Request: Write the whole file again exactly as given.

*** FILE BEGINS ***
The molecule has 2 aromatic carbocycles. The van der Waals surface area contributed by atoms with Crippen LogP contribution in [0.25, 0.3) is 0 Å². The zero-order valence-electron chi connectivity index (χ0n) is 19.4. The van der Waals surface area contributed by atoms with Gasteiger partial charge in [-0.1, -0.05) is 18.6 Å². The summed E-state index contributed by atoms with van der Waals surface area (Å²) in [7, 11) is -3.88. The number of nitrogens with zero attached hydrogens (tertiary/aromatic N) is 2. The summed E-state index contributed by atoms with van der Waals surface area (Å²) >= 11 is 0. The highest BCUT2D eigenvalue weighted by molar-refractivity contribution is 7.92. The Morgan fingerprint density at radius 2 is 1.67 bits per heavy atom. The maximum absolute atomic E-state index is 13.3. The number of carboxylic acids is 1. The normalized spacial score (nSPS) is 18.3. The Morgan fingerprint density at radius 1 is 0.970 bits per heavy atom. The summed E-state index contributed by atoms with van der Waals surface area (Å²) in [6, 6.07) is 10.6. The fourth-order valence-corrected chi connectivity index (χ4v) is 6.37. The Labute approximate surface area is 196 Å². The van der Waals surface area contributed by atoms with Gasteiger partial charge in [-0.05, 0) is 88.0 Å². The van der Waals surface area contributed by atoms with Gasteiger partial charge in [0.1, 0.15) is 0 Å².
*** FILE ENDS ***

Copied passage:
The molecule has 2 aromatic carbocycles. The van der Waals surface area contributed by atoms with Crippen LogP contribution in [0.25, 0.3) is 0 Å². The zero-order valence-electron chi connectivity index (χ0n) is 19.4. The van der Waals surface area contributed by atoms with Gasteiger partial charge in [-0.1, -0.05) is 18.6 Å². The summed E-state index contributed by atoms with van der Waals surface area (Å²) in [7, 11) is -3.88. The number of nitrogens with zero attached hydrogens (tertiary/aromatic N) is 2. The summed E-state index contributed by atoms with van der Waals surface area (Å²) >= 11 is 0. The highest BCUT2D eigenvalue weighted by molar-refractivity contribution is 7.92. The Morgan fingerprint density at radius 2 is 1.67 bits per heavy atom. The maximum absolute atomic E-state index is 13.3. The number of carboxylic acids is 1. The normalized spacial score (nSPS) is 18.3. The Morgan fingerprint density at radius 1 is 0.970 bits per heavy atom. The summed E-state index contributed by atoms with van der Waals surface area (Å²) in [6, 6.07) is 10.6. The fourth-order valence-corrected chi connectivity index (χ4v) is 6.37. The Labute approximate surface area is 196 Å². The van der Waals surface area contributed by atoms with Gasteiger partial charge in [-0.05, 0) is 88.0 Å². The van der Waals surface area contributed by atoms with Gasteiger partial charge in [0.1, 0.15) is 0 Å².